C.T.: I credit my stepmother, Suzanne Chambers, for a great deal of inspiration, as well as access to some amazing wines and people alike. She brings into California some of the greatest wines of Burgundy ([Domaines] Dujac, Leflaive, de Vogüé) and I’ve had the honor of accompanying her twice on trips to the region. To maintain these kind of strong, unique ties with now multiple generations (she started the company with her father over 40 years ago) of such legendary people is truly awe-inspiring.
Do you notice any changes in the winemaking style and philosophy in the Napa Valley? In California in general?
C.C.: There is fashion in wine, just like anything else. It would be hard not to notice the sea changes that have occurred over the years. Personally I have always been more interested in what the vineyards have to say than what is the flavor of the month.
D.S.S.: Yes, definitely. It is an exciting time in California at the moment. After about a decade of a rather ubiquitous, monolithic style of red wines, the door is opening to much more diversity in terms of style, origin of grapes, and grape variety. There is no longer this imposed vision of right or wrong wine style, only choices.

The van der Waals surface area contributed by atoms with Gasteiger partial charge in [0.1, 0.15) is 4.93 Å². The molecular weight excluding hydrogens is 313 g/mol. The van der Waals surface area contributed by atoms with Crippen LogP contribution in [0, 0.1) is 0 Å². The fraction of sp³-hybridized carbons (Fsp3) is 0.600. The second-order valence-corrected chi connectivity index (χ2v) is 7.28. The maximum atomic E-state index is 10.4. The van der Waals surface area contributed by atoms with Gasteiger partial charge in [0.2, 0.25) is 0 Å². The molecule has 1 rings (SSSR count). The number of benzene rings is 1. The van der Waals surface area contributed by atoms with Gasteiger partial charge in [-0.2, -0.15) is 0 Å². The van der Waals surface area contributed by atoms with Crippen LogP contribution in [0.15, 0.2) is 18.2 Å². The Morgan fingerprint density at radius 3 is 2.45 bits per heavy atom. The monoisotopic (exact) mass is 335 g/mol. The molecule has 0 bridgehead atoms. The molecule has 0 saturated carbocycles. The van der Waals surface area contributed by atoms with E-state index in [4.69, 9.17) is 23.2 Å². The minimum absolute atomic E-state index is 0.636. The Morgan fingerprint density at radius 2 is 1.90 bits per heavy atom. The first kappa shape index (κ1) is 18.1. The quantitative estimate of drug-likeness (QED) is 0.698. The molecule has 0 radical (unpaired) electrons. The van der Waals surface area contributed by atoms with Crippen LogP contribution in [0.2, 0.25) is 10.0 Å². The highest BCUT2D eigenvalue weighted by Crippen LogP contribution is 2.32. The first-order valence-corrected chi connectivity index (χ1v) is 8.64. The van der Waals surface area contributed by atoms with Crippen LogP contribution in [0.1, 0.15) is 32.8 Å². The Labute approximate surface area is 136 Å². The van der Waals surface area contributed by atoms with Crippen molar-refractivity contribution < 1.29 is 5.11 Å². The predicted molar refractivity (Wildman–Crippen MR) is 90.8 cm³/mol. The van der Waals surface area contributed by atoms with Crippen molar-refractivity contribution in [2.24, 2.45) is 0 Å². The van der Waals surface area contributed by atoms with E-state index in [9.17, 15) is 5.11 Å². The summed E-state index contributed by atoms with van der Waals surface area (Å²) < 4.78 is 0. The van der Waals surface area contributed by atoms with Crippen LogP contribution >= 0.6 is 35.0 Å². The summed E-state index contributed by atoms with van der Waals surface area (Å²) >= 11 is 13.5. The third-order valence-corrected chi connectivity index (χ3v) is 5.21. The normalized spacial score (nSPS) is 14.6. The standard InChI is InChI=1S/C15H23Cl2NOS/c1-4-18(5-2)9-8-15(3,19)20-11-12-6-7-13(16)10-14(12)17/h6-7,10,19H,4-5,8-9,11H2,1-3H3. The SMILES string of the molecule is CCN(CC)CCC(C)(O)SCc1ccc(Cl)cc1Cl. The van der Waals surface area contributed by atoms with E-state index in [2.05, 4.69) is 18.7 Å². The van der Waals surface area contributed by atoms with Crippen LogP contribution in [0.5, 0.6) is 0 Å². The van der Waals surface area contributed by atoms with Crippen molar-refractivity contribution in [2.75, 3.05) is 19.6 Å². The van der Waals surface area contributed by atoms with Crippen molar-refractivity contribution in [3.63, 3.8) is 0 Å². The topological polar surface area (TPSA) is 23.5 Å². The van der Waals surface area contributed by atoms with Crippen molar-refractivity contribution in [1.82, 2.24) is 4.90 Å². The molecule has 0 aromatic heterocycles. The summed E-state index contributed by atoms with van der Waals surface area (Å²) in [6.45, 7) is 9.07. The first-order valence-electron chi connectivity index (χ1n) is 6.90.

C.T.: I’m fairly deeply entrenched in just one small corner of the California wine world. That being said, I am super stoked about this little corner. Essentially it’s a lot of next-generation people—either literally second generations of wine families, or “new” folks who’ve come to Napa to make their way—who’ve gone out into the world and returned here with a more global perspective and approach. I think some of the rhetoric has gotten it wrong; we’re not out to reinvent the wheel, and obliterate “old” California. My favorite wine people have a firm foot in the past, they’re inspired by tradition, what those who came before them have planted, created, and built. It’s just that the other foot is kicking it’s way down some new paths, taking lessons from the Old World and the New and applying them in fresh, dynamic ways.